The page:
Volume 552, April 2013
|Number of page(s)||15|
|Section||Planets and planetary systems|
|Published online||15 April 2013|
Formation of giant planets and brown dwarfs on wide orbits
University of Vienna, Institute of Astrophysics,
2 Research Institute of Physics, Southern Federal University, Stachki Ave. 194, 344090 Rostov-on-Don, Russia
Accepted: 6 February 2013
Aims. We numerically studied the formation of giant planet (GP) and brown dwarf (BD) embryos in gravitationally unstable protostellar disks and compared our findings with the directly imaged, wide-orbit (≳50 AU) companions that are known to-date. The viability of the disk fragmentation scenario for the formation of wide-orbit companions in protostellar disks around (sub-)solar mass stars was investigated. We focused on the likelihood of survival of GP/BD embryos formed via disk gravitational fragmentation.
Methods. We used numerical hydrodynamics simulations of disk formation and evolution with an accurate treatment of disk thermodynamics. Using the thin-disk limit allowed us to probe the long-term evolution of protostellar disks, starting from the gravitational collapse of a pre-stellar core and ending in the T Tauri phase after at least 1.0 Myr of disk evolution. We focused on models that produced wide-orbit GP/BD embryos that opened a gap in the disk and showed radial migration timescales similar to or longer than the typical disk lifetime.
Results. While most models showed disk fragmentation, only 6 models out of 60 revealed the formation of quasi-stable, wide-orbit GP/BD embryos. The low probability for the fragment survival is caused by efficient inward migration/ejection/dispersal mechanisms that operate in the embedded phase of star formation. We found that only massive and extended protostellar disks (≳0.2 M⊙), which experience gravitational fragmentation not only in the embedded but also in the T Tauri phases of star formation, can form wide-orbit companions. Disk fragmentation produced GP/BD embryos with masses in the 3.5–43 MJ range, covering the whole mass spectrum of directly imaged, wide-orbit companions to (sub-)solar mass stars. On the other hand, our modeling failed to produce embryos on orbital distances ≲170 AU, whereas several directly imaged companions were found at smaller orbits down to a few AU. Disk fragmentation also failed to produce wide-orbit companions around stars with mass ≲0.7 M⊙, in disagreement with observations.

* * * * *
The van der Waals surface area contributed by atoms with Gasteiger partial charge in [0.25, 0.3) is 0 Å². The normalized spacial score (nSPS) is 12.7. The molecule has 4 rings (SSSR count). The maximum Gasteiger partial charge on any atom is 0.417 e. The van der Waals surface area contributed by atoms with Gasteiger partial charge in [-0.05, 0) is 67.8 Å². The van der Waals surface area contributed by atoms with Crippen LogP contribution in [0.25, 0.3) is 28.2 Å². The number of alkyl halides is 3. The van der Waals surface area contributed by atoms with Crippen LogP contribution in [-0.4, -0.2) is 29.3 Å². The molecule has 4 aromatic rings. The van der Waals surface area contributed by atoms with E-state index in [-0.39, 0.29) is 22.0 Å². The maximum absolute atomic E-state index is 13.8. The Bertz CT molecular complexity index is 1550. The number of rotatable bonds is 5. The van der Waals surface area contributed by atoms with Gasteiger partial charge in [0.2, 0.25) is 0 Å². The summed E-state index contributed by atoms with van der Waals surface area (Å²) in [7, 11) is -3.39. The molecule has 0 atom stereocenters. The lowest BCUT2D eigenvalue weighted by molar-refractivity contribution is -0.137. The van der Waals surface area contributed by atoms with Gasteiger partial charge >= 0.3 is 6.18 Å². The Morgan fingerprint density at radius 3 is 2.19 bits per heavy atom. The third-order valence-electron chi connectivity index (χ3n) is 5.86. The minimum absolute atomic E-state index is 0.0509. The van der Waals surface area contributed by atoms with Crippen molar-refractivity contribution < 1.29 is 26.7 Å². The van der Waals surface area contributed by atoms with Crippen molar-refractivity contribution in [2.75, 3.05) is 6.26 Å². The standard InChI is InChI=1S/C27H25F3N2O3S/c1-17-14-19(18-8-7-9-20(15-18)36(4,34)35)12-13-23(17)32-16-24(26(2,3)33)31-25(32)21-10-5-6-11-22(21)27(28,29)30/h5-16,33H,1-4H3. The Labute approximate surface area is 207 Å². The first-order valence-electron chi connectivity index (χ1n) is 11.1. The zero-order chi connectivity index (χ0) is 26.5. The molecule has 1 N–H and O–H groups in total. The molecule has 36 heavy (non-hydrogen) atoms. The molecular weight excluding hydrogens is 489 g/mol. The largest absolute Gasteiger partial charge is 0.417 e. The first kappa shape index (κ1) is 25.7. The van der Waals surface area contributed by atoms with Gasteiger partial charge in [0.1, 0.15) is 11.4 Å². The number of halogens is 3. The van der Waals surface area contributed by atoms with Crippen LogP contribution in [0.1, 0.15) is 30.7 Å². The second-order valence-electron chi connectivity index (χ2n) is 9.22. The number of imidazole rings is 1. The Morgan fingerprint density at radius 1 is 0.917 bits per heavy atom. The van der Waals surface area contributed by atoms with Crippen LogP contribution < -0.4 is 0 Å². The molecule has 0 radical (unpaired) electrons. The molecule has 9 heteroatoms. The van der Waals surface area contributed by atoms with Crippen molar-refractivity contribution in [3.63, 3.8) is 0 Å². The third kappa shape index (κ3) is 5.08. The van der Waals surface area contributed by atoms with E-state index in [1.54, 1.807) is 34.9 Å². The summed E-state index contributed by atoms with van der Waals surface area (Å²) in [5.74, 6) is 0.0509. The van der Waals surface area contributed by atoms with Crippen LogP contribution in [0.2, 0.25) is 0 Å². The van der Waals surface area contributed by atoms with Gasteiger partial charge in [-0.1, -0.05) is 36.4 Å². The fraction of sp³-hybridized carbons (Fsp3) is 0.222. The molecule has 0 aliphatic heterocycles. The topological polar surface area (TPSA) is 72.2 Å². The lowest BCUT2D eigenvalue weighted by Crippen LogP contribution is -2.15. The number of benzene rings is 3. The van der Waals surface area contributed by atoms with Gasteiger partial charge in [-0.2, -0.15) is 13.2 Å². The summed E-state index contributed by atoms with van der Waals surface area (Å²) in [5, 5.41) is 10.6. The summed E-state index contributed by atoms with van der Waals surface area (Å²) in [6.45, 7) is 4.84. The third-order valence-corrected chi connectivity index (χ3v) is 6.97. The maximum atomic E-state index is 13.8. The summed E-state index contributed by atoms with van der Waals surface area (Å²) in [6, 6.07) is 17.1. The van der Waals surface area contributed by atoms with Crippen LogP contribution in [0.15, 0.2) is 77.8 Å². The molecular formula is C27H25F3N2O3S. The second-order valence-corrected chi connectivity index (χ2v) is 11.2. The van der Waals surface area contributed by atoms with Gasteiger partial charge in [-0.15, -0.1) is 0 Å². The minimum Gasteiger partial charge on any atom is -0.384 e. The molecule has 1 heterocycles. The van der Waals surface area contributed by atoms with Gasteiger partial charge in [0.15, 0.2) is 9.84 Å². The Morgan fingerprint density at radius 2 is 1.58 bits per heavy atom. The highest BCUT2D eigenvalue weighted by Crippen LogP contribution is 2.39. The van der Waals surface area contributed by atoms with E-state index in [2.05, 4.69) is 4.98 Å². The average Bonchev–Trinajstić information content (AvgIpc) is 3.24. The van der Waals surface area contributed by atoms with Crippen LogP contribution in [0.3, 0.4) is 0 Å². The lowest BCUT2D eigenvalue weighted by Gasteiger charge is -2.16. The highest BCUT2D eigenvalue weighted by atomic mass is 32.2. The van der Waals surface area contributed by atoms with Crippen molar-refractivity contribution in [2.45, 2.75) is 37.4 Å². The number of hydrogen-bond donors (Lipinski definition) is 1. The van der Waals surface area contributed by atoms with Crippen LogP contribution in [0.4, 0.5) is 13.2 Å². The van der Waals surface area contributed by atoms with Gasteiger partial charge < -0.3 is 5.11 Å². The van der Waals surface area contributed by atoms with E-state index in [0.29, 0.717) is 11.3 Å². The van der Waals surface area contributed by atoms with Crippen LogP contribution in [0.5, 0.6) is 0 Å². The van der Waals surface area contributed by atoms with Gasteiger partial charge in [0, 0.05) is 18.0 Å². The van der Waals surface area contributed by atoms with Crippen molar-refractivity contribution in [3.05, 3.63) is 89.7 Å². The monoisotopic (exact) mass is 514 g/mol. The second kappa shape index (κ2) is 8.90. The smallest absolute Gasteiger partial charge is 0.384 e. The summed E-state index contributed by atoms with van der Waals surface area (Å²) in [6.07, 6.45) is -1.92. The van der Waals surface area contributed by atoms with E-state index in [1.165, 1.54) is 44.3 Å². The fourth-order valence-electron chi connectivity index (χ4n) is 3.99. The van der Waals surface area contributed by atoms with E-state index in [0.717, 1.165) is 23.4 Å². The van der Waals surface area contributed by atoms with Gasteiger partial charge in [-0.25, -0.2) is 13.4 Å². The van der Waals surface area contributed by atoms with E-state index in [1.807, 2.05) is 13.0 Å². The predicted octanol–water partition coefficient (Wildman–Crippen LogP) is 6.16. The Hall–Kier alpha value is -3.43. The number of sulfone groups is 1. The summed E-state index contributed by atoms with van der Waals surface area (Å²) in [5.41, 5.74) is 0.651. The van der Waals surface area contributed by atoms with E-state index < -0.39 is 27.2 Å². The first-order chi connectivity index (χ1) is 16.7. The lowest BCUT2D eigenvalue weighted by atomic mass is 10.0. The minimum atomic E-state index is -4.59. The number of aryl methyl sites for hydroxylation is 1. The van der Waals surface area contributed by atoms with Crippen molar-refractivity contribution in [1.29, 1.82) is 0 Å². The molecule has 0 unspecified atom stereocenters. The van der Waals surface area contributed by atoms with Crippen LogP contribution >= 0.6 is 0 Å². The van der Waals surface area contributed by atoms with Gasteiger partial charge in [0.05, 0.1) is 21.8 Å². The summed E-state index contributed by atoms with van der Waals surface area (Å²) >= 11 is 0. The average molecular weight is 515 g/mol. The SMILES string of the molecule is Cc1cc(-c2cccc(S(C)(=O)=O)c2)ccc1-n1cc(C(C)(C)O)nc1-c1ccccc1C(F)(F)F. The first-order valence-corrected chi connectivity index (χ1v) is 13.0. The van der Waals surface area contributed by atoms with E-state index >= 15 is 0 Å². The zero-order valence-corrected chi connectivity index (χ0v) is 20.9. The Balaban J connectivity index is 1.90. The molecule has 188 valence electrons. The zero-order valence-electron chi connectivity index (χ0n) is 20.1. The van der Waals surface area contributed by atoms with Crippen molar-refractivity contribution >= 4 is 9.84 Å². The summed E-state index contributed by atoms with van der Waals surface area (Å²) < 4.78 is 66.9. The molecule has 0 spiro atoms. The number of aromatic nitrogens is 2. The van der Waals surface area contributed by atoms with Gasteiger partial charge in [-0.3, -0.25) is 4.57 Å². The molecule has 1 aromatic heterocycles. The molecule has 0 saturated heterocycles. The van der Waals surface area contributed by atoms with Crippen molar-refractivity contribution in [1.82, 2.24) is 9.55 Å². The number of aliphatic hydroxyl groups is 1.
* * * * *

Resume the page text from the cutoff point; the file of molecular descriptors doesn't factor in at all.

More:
Conclusions. Disk fragmentation is unlikely to explain the whole observed spectrum of wide-orbit companions to (sub-)solar-mass stars and other formation mechanisms, for instance, dynamical scattering of closely packed companions onto wide orbits, should be invoked to account for companions at orbital distance from a few tens to ≈150 AU and wide-orbit companions with masses of the host star ≤ 0.7 M⊙. Definite measurements of orbit eccentricities and a wider sample of numerical models are needed to distinguish between the formation scenarios of GP/BD on wide orbits.
Key words: protoplanetary disks / planets and satellites: formation / stars: formation / hydrodynamics / stars: protostars
© ESO, 2013
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